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College Admissions: Committing to a College by May 1

Wednesday, April 08, 2015

 

By now you should have heard back from all the colleges to which you applied. Hopefully, you are feeling very excited about your options! During the month of April you will decide where to attend and make a commitment to one of the schools that accepted you.

Please note these ethical and etiquette practices:

1. No college can pressure you in any way to make a commitment to attend prior to May 1 (unless you applied binding early decision). All schools have agreed that applying pressure to increase their "yield rate" (the % of students they offer spots to that actually come) violates ethical standards. It is a good idea to wait until you receive all aid packages before making your choice. You also may want to visit (or revisit) your top 2-3 choices during April (if that's reasonable for your family) because you are different now than you were when you applied and your priorities and preferences may have changed.

2. It is unethical for you to double deposit! You absolutely may not tell more than one school that you are coming in the fall. If you do double deposit and are caught, both colleges may revoke your admission. Don't do it! If you are struggling to choose (by May 1) between great options, please talk to your school counselor, parents or another trusted advisor to get help with your decision. You can get some other tips from my past two columns “Deciding Where to Attend” and “Undecided on your College? Try Guided Visualization”.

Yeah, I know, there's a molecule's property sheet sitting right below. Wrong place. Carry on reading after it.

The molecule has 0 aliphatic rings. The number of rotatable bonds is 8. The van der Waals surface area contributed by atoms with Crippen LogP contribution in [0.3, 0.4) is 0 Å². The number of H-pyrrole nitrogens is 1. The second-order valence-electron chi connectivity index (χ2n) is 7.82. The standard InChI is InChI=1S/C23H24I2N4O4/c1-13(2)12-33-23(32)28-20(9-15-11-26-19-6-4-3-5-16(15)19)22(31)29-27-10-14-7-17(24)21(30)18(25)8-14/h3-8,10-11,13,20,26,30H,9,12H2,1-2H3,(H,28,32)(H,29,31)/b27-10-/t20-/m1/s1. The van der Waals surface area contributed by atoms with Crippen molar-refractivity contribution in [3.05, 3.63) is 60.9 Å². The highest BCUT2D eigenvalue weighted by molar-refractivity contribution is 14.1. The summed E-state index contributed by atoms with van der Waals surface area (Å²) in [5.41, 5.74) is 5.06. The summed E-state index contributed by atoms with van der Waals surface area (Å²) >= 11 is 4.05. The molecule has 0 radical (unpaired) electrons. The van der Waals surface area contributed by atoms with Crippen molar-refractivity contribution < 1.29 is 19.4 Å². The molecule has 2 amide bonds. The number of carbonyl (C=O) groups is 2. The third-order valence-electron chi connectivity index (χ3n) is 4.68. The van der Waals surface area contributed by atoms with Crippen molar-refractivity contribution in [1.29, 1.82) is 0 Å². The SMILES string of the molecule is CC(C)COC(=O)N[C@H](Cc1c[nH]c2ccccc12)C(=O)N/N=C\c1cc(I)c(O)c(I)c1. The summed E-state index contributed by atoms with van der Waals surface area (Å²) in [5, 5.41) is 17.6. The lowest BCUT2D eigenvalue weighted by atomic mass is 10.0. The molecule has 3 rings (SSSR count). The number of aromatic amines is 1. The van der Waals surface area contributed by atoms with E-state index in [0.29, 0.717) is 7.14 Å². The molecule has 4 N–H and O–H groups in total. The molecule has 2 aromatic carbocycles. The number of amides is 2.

3. You must commit somewhere by May 1 and send in your required deposit. This is not a flexible deadline because after May 1 schools that did not meet their enrollment targets may accept students off their waitlist. It is also polite to tell the schools you didn't pick that you are denying their offer of admission because you have chosen X college. This allows them to keep cross-application data, and it also may allow them to take students off of their waitlist. Remember, your third choice is definitely some other student's first choice!

4. Thank everyone who helped you. Let your recommenders, test-prep tutors, and anyone else who supported you know where you have decided to go to college. A handwritten thank-you note (rather than an email or text) is appropriate. (Don’t forget to thank your parents, too.)

Once you have decided, celebrate! You can have a great college experience at whatever school you ultimately choose. Remember, it is not where you go to college, but what you do when you get there that matters most in your future.

 

Jodi Walder-Biesanz is the founder of Portland, Oregon-based College Admission Coach LLC, which helps students identify and gain admission to right-fit schools where they will thrive academically and personally. Contact her at [email protected].

 

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